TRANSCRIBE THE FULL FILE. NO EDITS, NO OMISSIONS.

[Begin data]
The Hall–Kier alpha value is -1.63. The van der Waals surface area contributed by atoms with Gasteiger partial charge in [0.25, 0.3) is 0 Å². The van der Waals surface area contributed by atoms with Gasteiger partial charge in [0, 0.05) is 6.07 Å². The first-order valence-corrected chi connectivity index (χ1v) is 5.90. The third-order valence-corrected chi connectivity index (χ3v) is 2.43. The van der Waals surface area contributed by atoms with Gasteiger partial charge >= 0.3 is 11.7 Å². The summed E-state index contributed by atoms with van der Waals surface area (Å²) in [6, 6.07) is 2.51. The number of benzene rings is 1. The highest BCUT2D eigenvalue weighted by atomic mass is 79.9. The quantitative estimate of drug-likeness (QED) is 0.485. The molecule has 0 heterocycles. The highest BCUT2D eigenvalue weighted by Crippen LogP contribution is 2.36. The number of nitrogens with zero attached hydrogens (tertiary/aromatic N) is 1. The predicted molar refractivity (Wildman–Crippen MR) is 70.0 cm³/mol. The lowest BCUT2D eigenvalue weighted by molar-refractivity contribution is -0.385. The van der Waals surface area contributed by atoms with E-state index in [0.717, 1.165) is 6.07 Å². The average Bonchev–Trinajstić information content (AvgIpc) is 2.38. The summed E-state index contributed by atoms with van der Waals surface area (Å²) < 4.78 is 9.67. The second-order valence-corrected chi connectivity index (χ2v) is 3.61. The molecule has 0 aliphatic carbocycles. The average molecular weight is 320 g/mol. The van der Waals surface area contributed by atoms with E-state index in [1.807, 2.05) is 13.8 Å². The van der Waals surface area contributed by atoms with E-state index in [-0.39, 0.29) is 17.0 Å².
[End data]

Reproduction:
The Hall–Kier alpha value is -1.63. The van der Waals surface area contributed by atoms with Gasteiger partial charge in [0.25, 0.3) is 0 Å². The van der Waals surface area contributed by atoms with Gasteiger partial charge in [0, 0.05) is 6.07 Å². The first-order valence-corrected chi connectivity index (χ1v) is 5.90. The third-order valence-corrected chi connectivity index (χ3v) is 2.43. The van der Waals surface area contributed by atoms with Gasteiger partial charge >= 0.3 is 11.7 Å². The summed E-state index contributed by atoms with van der Waals surface area (Å²) in [6, 6.07) is 2.51. The number of benzene rings is 1. The highest BCUT2D eigenvalue weighted by atomic mass is 79.9. The quantitative estimate of drug-likeness (QED) is 0.485. The molecule has 0 heterocycles. The highest BCUT2D eigenvalue weighted by Crippen LogP contribution is 2.36. The number of nitrogens with zero attached hydrogens (tertiary/aromatic N) is 1. The predicted molar refractivity (Wildman–Crippen MR) is 70.0 cm³/mol. The lowest BCUT2D eigenvalue weighted by molar-refractivity contribution is -0.385. The van der Waals surface area contributed by atoms with E-state index in [0.717, 1.165) is 6.07 Å². The average Bonchev–Trinajstić information content (AvgIpc) is 2.38. The summed E-state index contributed by atoms with van der Waals surface area (Å²) < 4.78 is 9.67. The second-order valence-corrected chi connectivity index (χ2v) is 3.61. The molecule has 0 aliphatic carbocycles. The average molecular weight is 320 g/mol. The van der Waals surface area contributed by atoms with E-state index in [1.807, 2.05) is 13.8 Å². The van der Waals surface area contributed by atoms with E-state index in [-0.39, 0.29) is 17.0 Å².